We're looking for the brightest and the best, and for people who are really focused on their career. We seek out people from various degree backgrounds, though we do expect people to have an understanding of how technology can be applied in a business setting. There are a number of things that will make your CV stand out. A really well-researched application with a clear rationale for wanting to pursue a career in consulting, and specifically at Accenture, is likely to impress us.
How do I apply for Boot Camp?
You can apply via the Accenture graduate recruitment website. You'll find all the information about it on the Boot Camp page. By applying, you are also applying for a graduate role. All applications are screened, and then, if you're good enough, you'll have to answer a number of competency based questions. The final stage is a telephone interview. If you don't get a place on a Boot Camp, you'll be channelled into the normal recruitment process.
Stepping up the career ladder
*Stephanie - just been promoted to consultant *
What was your first step towards a job at Accenture?
I started with a summer internship. The work was very similar to that of a full-time analyst, especially in terms of the huge variety. The difference is that while projects are allocated to you as an intern, you get more freedom of choice when you work here as a graduate. During my internship I worked on a project for Barclays Wealth in a team of around ten people. Working in a small team was great as I was able to try several different kinds of work - I helped the consultants to design solutions and also got to do some financial analysis and budget tracking.
What did you get to do once you started in a full time role?
Before I joined Accenture, I worked as a travel agent so once I came back from my analyst training in Chicago (which everyone does when they start), I was sent to work on a project for Thomas Cook. There's so much to learn when you come in as a graduate, so it was nice to go into an area in which I had some experience. Having said that, you don't have to have specialised knowledge when you arrive, and your first role really depends on what is happening at the time in the company and business needs. When I came back from training, I emailed the team I had worked with on my internship, letting them know I was back, and talked to my sub community lead, which is how I found my first project. My first role was as a functional designer & tester which was a great start in understanding the project lifecycle and what we do for clients.
You've been promoted to a consultant after two years. How has your role changed?
My job changed as I was getting ready for promotion, because I had to prove that I was ready to step up to the next level. I spent six months as a test lead for another client and I'm now back at Thomas Cook managing a development and test team who are working on a retail point of sale application. I analyse the requirements, run design workshops with the client, and then produce a document describing our proposed changes, which is then passed on to the development team. I also look after the project financials and status reporting report back on them to my manager and the client. The timeframe for this project is around four months, which is fairly short, but I've got three separate projects going on at the moment which are all at different stages so I'm very busy!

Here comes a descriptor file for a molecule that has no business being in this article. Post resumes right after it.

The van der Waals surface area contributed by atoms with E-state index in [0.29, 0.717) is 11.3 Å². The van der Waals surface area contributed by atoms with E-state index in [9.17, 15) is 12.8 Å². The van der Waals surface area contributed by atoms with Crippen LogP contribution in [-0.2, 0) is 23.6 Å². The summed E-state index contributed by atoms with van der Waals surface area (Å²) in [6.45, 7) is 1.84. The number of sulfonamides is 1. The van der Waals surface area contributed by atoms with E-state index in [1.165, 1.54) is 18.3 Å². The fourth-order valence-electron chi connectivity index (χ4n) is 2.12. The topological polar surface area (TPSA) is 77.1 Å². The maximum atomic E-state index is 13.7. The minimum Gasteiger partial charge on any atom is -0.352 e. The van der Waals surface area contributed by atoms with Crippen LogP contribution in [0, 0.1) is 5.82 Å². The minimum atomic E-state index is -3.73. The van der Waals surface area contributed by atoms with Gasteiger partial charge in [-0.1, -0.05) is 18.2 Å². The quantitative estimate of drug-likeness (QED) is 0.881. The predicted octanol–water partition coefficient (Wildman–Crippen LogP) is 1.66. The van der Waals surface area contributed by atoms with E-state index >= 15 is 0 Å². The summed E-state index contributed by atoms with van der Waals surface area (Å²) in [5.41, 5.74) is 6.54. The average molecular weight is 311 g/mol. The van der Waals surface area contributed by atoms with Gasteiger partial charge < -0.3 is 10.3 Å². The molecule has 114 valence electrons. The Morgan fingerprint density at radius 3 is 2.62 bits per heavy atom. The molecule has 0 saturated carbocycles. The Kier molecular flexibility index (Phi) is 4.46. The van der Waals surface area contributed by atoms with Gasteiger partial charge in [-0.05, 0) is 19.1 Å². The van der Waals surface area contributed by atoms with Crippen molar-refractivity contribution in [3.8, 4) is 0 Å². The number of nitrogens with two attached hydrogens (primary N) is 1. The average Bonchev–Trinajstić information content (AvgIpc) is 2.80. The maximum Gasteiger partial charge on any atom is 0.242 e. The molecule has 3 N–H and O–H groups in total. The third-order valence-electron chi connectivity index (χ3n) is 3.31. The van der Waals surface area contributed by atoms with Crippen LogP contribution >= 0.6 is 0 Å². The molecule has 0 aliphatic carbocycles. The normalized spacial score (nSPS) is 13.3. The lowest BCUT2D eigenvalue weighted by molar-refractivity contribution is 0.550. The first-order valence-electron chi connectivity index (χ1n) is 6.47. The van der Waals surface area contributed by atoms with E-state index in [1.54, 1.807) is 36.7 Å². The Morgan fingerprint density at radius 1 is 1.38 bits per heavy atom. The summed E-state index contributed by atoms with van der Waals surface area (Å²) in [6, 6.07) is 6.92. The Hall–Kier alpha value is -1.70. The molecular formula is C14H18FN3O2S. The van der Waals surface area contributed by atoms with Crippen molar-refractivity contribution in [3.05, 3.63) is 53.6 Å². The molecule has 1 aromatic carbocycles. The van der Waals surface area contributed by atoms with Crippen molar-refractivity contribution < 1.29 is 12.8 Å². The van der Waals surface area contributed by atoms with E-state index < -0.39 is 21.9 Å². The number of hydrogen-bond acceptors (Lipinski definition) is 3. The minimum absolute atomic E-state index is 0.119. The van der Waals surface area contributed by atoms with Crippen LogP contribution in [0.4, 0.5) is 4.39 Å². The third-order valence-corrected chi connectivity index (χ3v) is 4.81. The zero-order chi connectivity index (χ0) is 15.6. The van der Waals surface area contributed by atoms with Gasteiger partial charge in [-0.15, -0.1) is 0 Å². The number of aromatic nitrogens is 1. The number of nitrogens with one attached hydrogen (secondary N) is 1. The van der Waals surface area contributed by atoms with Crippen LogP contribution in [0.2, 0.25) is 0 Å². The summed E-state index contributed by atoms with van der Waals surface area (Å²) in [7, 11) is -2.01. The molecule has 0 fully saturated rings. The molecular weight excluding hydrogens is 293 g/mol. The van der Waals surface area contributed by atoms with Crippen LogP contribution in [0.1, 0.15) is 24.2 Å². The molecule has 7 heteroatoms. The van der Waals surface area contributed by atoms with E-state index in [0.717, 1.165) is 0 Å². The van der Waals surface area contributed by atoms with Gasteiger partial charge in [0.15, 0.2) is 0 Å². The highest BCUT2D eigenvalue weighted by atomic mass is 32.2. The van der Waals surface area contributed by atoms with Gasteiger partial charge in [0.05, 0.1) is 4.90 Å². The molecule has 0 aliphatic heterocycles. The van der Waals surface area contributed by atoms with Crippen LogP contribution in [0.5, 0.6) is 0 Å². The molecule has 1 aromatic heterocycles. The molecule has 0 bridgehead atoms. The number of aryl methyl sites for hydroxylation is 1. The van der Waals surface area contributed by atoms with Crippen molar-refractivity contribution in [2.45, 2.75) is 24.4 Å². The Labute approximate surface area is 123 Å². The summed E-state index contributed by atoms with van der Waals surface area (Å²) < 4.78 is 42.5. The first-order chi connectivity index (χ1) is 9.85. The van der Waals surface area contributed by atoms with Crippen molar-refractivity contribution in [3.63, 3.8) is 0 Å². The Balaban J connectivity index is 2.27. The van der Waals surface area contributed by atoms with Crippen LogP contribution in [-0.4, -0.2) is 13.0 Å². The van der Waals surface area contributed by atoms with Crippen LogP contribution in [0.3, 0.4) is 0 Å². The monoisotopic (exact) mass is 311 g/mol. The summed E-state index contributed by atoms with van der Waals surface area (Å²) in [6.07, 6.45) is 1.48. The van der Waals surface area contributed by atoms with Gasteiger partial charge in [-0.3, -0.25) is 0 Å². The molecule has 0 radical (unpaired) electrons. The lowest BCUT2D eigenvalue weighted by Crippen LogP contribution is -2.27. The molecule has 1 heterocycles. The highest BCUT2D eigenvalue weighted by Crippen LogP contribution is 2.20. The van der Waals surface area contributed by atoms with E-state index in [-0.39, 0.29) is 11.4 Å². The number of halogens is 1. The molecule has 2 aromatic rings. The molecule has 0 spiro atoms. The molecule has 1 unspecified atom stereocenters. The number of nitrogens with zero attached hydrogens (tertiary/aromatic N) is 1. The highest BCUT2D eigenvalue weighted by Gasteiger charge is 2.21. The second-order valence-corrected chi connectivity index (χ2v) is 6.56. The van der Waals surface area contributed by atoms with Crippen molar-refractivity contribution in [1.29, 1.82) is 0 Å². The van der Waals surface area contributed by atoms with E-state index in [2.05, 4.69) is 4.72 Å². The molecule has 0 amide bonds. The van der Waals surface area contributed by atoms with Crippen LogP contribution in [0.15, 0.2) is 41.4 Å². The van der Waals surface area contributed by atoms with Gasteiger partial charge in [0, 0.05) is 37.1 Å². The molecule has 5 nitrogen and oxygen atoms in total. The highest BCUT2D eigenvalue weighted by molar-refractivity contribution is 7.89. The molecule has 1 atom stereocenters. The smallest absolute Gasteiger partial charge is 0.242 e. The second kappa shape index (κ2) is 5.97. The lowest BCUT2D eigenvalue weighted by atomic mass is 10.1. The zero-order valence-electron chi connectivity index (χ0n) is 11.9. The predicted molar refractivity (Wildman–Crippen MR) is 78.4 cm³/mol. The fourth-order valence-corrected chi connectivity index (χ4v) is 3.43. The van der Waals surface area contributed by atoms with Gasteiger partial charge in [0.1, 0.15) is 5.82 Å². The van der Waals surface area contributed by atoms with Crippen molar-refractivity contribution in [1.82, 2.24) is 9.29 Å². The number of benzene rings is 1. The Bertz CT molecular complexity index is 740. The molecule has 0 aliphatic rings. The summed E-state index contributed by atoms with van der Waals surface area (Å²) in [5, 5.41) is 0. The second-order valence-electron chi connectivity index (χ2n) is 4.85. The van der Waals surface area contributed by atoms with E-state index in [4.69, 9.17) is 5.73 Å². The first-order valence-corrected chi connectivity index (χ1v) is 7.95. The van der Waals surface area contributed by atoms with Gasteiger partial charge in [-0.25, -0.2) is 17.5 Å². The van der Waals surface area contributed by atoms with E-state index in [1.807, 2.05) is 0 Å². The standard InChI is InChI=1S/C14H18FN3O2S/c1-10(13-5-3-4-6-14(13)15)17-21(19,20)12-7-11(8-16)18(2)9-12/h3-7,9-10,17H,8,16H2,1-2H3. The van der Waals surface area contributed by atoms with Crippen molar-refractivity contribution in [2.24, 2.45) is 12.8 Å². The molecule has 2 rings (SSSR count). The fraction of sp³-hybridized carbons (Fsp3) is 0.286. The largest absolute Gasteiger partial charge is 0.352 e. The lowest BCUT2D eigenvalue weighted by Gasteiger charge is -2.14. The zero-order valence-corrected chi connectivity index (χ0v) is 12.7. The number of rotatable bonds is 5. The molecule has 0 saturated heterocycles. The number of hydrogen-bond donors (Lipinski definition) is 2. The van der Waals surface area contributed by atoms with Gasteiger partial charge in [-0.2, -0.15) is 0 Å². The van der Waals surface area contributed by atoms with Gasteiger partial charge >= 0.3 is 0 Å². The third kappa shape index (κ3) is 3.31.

How would you describe consulting?
It's the most varied job you could ever have - everyone working here will have a different story to tell. It's like having ten jobs because you are always working on different projects and with different clients. Each project teaches you something that you didn't know before and while juggling a lot at once is one of the biggest challenges about being a consultant, it's also what I love about it.
A view from the top
*Gib - Partner at Accenture *
What do you do as a partner at Accenture?
I run Accenture Development Partnerships (ADP), which has around 300 - 400 people working on it. ADP provides strategic advice and technical project management support to organisations operating in the development sector. It's essentially one of many global businesses within the firm. Just as with other parts of Accenture, my role is all about understanding the needs of our clients. We have lots of contact with them; these days I'm increasingly based in Geneva, where many of the CEOs of development agencies are.
I'm also heavily involved in the Accenture Boot Camp as I'm very passionate about recruitment.
What employment opportunities are there in the ADP?
Once you've been with Accenture for around three years and are a high performer, you'll get the chance to apply to work with ADP. There are also a small number of summer internship opportunities with ADP.
What qualities do you look for in a potential future consultant?
You need to have analytical rigour and diligence. Creativity is also a very important quality to have, particularly in strategy consulting. We take people from all degree backgrounds, but you do need a genuine interest in technology. Relationship building and communication skills are very important, particularly because you need to be able to empathise with your clients and build up a rapport with them.
What differentiates a good candidate and an excellent candidate?
I look for someone a bit unusual. An excellent candidate will often be able to demonstrate that they've overcome some sort of challenge or problem. Showing that you can deal with these demonstrates the level of maturity that we're looking for. Be ready to set yourself apart from the crowd at interview, as there's only so much your CV can say about you.
Consulting is a great industry to be in, as you can do some great things for businesses that will benefit the growth of the economy. And with ADP here at Accenture, you also have the opportunity to use your consulting skills to help some of those who really need it most.
Accenture accept applications all year for the Analyst Consulting Group and Boot Camp. Their schemes and placements close on January 1, 2011.